So, for me, that’s at the heart of the show and that’s what my goal is for the show. That’s what my hope is, is that people would walk away from this looking to examine themselves. Look at their own implicit bias and see how that is affecting our lives every day, especially when you talk about law enforcement. When people’s lives are hanging in the balance. So, there’s a need for us to stop. Take a second. See this other person here. Think for a second before we make these kinds of moves. So, that’s what the heart of the show is.
I really hope that people will watch this show and see something inside themselves or reflect a little bit more about what’s happening in our Country.
I know you’ve worked with Ava DuVernay before in Middle Of Nowhere, and Ava’s also an executive producer on this show. Did she bring you in because of your history together? And what was it like working together again?
You know, working with Ava this time, is just really different. That it’s a completely different role. With Middle of Nowhere, we had a director and this has an executive producer so I don’t see her like I did as before. A very different role so in that sense, it was a different experience. So, anytime she and I get together, always a lot of fun. She and I have a thing for doing Middle of Nowhere. So, this was … I’m looking forward to it for that reason.
You play a very significant role in this series and your story arc is the vehicle to this story, really. How is Tia unique from any of the other characters that you’ve played?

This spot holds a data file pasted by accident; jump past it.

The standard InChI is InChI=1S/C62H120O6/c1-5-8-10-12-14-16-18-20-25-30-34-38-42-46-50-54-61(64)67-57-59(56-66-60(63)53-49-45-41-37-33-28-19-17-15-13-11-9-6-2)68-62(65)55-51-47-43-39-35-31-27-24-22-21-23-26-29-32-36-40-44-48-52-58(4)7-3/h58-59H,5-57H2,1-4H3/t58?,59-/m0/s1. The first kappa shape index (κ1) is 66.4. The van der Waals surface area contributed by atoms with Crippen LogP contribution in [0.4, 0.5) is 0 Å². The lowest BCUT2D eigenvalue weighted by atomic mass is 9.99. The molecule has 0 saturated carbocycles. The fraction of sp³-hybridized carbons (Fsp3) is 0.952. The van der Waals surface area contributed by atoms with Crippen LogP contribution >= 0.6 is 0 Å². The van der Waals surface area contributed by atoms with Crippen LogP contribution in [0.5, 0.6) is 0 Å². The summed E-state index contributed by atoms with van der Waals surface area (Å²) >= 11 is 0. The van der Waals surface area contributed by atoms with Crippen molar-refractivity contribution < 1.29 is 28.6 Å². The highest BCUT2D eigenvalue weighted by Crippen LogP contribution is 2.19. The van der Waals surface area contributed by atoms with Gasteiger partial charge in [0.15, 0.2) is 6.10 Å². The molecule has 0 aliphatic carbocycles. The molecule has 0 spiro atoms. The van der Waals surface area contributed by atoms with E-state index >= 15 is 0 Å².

I think because she’s somewhat in the middle, I’ll say, of the other two families, so she’s able to have a bit of a different perspective. She’s attached but not quite attached, so I think that’s given her a different lens that’s she’s viewing the whole picture from. So, she’s able to assess the situation a little bit differently and start to make moves from there.
And I know that this is a limited mini-series but do you see the story going further if this mini-series gets picked up for another season?
I mean, if it were to get picked up, because we shot it just as you see it, with it being this very pressing conversation that we want to have, this event. But is it worth to get picked up and go for a second season? Absolutely there would be more places for these characters to go, especially Tia’s character. Given where she is this season, there are just miles and miles of roads in terms of where she can go. Especially when you think of the Mayor of Chicago right now, Laurie Lightfoot, and how her election, how that impact politics of Chicago. There’s just a lot of room for that.
And we do have with the other families, the Calder family, even just dealing with the issues of adoption and things like that. There’s so much room for that to play out. And then you have on the other end, you have this officer. Now he has to deal with the aftermath of what he’s done. There’s an opportunity to see how his bias is affected as time goes on. But there’s a lot of room for all of the characters to grow if given that opportunity.
What’s next for you? Are there any new projects that we should keep on our radar?
I do have a couple of things that are brewing right now for which I can see really get into. I’m working on that on Ballers to do with our 50’s and that’s just always such a fun set to be on. I’m working with Dwayne Johnson. He’s just so much fun. So, I’m looking forward to that.
Thank you so much. I really appreciate your time.
The Red Line airs Sunday nights at 8pm ET on CBS.
What's Your Reaction?
Jamie Broadnax is the creator of the online publication and multimedia space for Black women called Black Girl Nerds. Jamie has appeared on MSNBC's The Melissa Harris-Perry Show and The Grio's Top 100. Her Twitter personality has been recognized by Shonda Rhimes as one of her favorites to follow. She is a member of the Critics Choice Association and executive producer of the Black Girl Nerds Podcast.